The word “remember” is one that appears often in the Bible. If you look at Psalm 77, for example, you will find a form of the word five times.
“I remembered God, and was troubled.”—Vs. 3.
“I call to remembrance my song in the night.”—Vs. 6.
“And I said, This is my infirmity: but I will remember the years of the right hand of the most High.
“I will remember the works of the LORD: surely I will remember thy wonders of old.”—Vss. 10,11.
In each case, it has to do with recalling something from the past. So often in our day-to-day conversations we will describe an event from the past. Then someone else relives another story and we all remember it well and can add to it a few details.
These are about real-life experiences which are tucked away in our memories. Some of them are delightfully precious and others are distinctively painful.
When I bring to mind our Christian heritage, our American heritage and our family heritage, I have so much that I love to remember.
When our family gets together, “remember when” frequently be comes a subject of conversation. We especially like to recall the funny things that have happened through the years, as well as some of the life-changing experiences. Our children want to relive it and they want their children to hear it told again.
We like to recall the example of godliness and dedication that was demonstrated by our parents and grandparents. I remember the hours of singing with my grandparents and other relatives. I thank God for their example of dedication and commitment to godly living. Their biblical standards live on in my memory.
The song “Remind Me, Dear Lord” says,
Roll back the curtain of memory now and then;
Show me where You brought me from and where I could have been.
Remember I’m human and humans forget;
So remind me, remind me, dear Lord. —Dottie Rambo
Deuteronomy 8:11 says,
“Beware that thou forget not the LORD thy God, in not keeping his commandments,and his judgments, and his statutes.”
If “remember when” causes you to rehearse something which is a sinful thing from your past, you must quickly and continually draw from the well of God’s grace, His mercy and His goodness.
As you look to Him, the assurance of forgiveness and the opportunity for a second chance should bring comfort and peace rather than ongoing hurt or bitterness.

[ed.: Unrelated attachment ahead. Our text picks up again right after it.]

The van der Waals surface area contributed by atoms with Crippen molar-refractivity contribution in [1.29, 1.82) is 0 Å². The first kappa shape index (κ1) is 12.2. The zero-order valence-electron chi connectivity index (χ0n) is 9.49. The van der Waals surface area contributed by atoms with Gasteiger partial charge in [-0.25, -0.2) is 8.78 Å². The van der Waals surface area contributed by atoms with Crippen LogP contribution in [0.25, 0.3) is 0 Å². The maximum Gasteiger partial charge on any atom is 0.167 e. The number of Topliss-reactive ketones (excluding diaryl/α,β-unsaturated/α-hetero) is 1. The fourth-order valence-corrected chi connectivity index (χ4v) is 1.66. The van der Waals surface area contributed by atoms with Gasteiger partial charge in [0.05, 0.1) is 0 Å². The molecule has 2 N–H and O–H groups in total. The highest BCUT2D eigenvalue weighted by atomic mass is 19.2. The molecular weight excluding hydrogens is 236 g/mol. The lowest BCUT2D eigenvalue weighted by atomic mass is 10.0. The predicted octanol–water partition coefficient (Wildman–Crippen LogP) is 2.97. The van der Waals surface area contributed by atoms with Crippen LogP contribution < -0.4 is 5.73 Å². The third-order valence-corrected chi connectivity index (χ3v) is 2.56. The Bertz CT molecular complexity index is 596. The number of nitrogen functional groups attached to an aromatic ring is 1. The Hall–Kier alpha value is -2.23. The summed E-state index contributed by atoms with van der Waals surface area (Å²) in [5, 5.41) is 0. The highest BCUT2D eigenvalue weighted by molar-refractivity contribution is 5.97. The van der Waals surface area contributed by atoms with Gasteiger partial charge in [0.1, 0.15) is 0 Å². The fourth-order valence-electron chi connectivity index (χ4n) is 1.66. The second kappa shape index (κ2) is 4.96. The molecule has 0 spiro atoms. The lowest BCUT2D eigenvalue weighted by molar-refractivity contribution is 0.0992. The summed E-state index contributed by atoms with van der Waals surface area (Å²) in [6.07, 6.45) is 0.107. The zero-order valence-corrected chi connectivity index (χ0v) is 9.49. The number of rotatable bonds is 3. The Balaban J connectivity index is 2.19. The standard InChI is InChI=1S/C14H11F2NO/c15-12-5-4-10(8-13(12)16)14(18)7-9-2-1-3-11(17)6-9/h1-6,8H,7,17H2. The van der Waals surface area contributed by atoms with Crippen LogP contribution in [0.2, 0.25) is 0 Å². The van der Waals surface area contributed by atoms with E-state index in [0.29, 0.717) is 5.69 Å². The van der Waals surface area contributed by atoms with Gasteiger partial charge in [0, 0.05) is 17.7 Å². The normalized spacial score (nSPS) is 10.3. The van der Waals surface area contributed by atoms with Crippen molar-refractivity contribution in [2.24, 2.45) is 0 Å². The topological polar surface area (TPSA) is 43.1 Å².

Some things that we forget are insignificant, but we must be alert and guard against forgetting God. His commands and His goodness to us should not be a distant memory, but they should be fresh on our minds.
One of the verses about remembering which has blessed me is Ecclesiastes 12:1.
“Remember now thy Creator in the days of thy youth, while the evil days come not,
nor the years draw nigh, when thou shalt say, I have no pleasure in them.”
An early start in following the Lord will help us avoid the anguish and regrets of living a life of sin. Life has its naturally negative effects of physical decline and sickness, but let’s not add to that the remorse and consequences of a life apart from God.
Christians need to set up “memorial stones” so that our children will ask us, “What mean these stones?” (Josh. 4:21), as the leaders of Israel were told to do by Joshua at the crossing of the Jordan. “That this may be a sign among you, that when your children ask their fathers in time to come, saying, What mean ye by these stones?” (vs. 6).
The younger ones had no memory of them, but the older crowd surely did. It was important for the younger ones to benefit from the memory of the older ones.
They “remembered when” and it was good for them and the younger, upcoming generation.
May I suggest now a few things for us to “remember.”
*Let’s remember from whence we are fallen and repent.
*Let’s remember God and His marvelous works.
*Let’s remember His commandments to do them.
*Let’s remember the Lord’s Day to keep it holy.
*Let’s remember the years of the Most High God.
*Let’s remember the sacrifice of Christ.
*Let’s remember the Word of the Lord and take heed lest we forget!